• csmi61

Why Aren't They Attacking Cost REDUCTION?

The healthcare debate still assumes that, by and large, the best we can do is limit the increase in healthcare costs. There is precious little discussion about slashing the cost of healthcare. Yes, every now and then we hear about how EHR will make things more efficient, but we don't hear any game-changing ideas that will truly plummet the cost of at least some aspects of healthcare. So here's one idea:

Offer a capital gains or income tax incentive to companies that offer products and services at 50% or greater discount compared to current pricing. This would not only make large companies rethink their pricing strategy, it would trigger enormous private capital investment in startup companies that can reduce the cost of healthcare, given than the profits from such investments would be tax-free.

As I've written before, medical devices and medical tests are a complete rip-off. The pricing is entirely related to milking Medicare based on the reimbursement rate for a given procedure.

So let's say that Companies A,B and C are operating on this business model of grabbing, say, 60% of the reimbursement by charging physicians $60 for a disposable gizmo to perform a procedure, leaving the doctor to get the other $40. Company D comes along and offers the same equipment, but eliminates the disposable piece, or sells it for what it really costs plus a nice margin, probably $9.95. Further, they mandate that their physician customers obtain this pricing only if the physician agrees to bill Medicare $50 for the procedure. Company D now has tax-free income as do its investors. Medicare now pays half of what it paid previously.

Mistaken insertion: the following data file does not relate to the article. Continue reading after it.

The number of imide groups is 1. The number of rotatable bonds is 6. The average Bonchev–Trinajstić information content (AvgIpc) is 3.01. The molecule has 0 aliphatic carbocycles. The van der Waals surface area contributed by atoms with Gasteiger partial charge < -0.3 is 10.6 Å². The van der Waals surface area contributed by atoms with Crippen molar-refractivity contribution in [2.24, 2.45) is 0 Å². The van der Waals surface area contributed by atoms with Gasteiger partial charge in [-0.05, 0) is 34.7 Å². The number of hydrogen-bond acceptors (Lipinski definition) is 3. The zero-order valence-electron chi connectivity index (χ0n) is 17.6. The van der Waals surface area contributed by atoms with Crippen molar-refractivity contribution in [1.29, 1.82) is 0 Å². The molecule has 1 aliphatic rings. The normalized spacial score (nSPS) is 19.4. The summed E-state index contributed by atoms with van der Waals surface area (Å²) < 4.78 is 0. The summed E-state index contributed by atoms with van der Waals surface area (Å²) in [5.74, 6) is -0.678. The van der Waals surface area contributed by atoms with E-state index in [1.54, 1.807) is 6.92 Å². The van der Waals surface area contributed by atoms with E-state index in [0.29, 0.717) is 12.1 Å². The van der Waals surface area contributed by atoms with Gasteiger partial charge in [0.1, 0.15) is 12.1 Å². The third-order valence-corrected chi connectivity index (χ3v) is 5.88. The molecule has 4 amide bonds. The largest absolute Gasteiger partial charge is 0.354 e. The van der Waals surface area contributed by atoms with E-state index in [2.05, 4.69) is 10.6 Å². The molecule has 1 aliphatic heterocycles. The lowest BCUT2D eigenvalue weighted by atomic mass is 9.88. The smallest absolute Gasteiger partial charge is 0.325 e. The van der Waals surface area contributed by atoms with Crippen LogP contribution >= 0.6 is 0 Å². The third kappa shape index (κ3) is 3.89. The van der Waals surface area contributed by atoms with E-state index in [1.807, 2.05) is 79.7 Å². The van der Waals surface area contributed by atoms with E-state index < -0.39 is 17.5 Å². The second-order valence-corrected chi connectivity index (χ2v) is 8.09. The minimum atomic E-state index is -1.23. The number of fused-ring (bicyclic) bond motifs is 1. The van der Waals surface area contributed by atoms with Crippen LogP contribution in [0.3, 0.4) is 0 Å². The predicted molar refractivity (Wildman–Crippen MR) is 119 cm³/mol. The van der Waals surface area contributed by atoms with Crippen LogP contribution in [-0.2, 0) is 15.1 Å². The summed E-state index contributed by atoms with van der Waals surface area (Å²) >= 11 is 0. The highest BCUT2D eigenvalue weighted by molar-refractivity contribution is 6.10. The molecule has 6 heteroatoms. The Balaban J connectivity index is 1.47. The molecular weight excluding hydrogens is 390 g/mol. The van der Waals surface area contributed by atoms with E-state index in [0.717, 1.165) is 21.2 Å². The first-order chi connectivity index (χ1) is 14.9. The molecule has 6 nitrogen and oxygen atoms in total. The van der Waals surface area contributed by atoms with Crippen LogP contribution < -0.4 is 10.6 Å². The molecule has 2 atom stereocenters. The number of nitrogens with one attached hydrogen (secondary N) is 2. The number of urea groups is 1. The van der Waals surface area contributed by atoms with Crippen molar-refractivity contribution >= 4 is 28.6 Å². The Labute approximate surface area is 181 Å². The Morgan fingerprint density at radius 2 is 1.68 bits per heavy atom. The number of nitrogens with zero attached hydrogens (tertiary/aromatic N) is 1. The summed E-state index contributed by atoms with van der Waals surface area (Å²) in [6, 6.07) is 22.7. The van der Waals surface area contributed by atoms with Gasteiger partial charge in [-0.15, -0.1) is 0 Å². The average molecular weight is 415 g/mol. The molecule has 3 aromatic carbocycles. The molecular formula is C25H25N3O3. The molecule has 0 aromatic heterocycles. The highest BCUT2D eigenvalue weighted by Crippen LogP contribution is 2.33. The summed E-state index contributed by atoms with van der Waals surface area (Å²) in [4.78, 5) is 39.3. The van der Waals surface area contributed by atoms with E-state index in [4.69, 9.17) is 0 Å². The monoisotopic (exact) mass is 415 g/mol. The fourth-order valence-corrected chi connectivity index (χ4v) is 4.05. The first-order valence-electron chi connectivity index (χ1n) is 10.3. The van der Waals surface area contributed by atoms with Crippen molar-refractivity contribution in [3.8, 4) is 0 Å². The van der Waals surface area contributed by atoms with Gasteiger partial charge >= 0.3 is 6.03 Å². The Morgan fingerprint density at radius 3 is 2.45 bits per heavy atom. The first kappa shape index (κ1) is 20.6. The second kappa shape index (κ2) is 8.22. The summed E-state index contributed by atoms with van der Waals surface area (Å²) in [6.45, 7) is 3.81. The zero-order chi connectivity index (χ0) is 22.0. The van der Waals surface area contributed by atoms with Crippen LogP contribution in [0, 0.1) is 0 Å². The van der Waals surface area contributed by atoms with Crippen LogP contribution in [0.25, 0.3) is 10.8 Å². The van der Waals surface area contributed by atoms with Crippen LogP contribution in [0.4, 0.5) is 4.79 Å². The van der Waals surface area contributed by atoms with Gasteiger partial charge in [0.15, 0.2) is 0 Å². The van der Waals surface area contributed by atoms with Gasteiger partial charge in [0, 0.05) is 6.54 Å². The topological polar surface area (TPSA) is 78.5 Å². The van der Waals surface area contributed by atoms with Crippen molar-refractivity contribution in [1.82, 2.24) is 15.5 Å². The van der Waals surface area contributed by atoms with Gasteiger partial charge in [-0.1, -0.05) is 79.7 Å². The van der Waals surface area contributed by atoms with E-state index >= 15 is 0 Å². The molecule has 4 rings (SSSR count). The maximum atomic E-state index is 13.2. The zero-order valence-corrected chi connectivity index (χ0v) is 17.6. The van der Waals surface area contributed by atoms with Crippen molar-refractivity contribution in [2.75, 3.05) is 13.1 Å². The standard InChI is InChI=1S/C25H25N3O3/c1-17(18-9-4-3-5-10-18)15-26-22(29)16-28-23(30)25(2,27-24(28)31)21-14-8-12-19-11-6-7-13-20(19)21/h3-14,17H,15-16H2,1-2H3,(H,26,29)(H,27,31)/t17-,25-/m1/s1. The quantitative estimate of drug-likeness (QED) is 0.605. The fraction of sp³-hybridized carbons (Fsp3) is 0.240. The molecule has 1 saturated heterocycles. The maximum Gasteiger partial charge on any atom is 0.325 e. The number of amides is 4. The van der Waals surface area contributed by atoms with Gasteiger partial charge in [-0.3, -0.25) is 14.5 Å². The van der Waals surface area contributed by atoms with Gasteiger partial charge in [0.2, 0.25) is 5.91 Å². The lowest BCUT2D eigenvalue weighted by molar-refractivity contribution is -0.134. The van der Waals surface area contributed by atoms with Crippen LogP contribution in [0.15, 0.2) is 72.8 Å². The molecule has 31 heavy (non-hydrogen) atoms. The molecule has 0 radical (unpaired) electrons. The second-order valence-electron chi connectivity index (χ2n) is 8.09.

Now let's extend this offer to the physician. If the physician now decreases his charge to Medicare even further, and bills Medicare half of his original margin, $20 instead of $40, the physician gets to earn that income tax-free.

The idea is simple - provide tax incentives to the medical industry to DECREASE costs, rather than the perverse system we have now, and share the taxpayer savings with the industry.

Too complicated? Compared to what? The current healthcare system, or the current tax code?

We have to think outside the box, and we have to create incentives to lower costs. Unless we do that, this healthcare reform will end up costing us far more than the existing system, since it has to cover more people and does not have sufficient mechanisms to LOWER costs.

The bill that eventually emerges MUST have mechanisms for not only covering more people, but for addressing the cost side in a truly meaningful way that opens the floodgates of creativity to deliver low-cost healthcare.

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